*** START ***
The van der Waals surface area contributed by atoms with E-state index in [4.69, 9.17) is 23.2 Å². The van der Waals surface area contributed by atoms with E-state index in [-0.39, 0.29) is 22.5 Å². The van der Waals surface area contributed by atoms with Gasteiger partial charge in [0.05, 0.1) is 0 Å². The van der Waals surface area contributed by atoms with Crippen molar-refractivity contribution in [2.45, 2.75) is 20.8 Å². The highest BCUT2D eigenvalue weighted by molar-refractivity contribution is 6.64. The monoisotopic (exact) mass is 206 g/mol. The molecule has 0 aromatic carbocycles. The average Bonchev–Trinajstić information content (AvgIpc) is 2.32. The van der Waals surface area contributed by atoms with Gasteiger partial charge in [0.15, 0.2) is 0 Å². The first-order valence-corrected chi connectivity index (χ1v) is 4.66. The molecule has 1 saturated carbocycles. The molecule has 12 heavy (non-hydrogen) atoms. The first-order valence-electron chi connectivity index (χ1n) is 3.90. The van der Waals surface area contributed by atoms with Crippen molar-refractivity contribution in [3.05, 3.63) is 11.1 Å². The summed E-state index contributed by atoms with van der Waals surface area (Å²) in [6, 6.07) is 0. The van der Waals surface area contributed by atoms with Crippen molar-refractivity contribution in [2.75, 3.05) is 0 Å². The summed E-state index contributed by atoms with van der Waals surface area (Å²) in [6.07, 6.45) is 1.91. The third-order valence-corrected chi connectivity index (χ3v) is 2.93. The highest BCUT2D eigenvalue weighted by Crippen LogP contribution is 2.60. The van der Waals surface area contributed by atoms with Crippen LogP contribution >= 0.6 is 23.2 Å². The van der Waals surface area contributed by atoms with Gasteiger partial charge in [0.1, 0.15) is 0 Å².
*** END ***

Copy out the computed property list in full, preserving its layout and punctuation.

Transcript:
The van der Waals surface area contributed by atoms with E-state index in [4.69, 9.17) is 23.2 Å². The van der Waals surface area contributed by atoms with E-state index in [-0.39, 0.29) is 22.5 Å². The van der Waals surface area contributed by atoms with Gasteiger partial charge in [0.05, 0.1) is 0 Å². The van der Waals surface area contributed by atoms with Crippen molar-refractivity contribution in [2.45, 2.75) is 20.8 Å². The highest BCUT2D eigenvalue weighted by molar-refractivity contribution is 6.64. The monoisotopic (exact) mass is 206 g/mol. The molecule has 0 aromatic carbocycles. The average Bonchev–Trinajstić information content (AvgIpc) is 2.32. The van der Waals surface area contributed by atoms with Gasteiger partial charge in [0.15, 0.2) is 0 Å². The first-order valence-corrected chi connectivity index (χ1v) is 4.66. The molecule has 1 saturated carbocycles. The molecule has 12 heavy (non-hydrogen) atoms. The first-order valence-electron chi connectivity index (χ1n) is 3.90. The van der Waals surface area contributed by atoms with Crippen molar-refractivity contribution in [3.05, 3.63) is 11.1 Å². The summed E-state index contributed by atoms with van der Waals surface area (Å²) in [6, 6.07) is 0. The van der Waals surface area contributed by atoms with Crippen molar-refractivity contribution in [2.75, 3.05) is 0 Å². The summed E-state index contributed by atoms with van der Waals surface area (Å²) in [6.07, 6.45) is 1.91. The third-order valence-corrected chi connectivity index (χ3v) is 2.93. The highest BCUT2D eigenvalue weighted by Crippen LogP contribution is 2.60. The van der Waals surface area contributed by atoms with Crippen LogP contribution >= 0.6 is 23.2 Å². The van der Waals surface area contributed by atoms with Gasteiger partial charge in [0.1, 0.15) is 0 Å².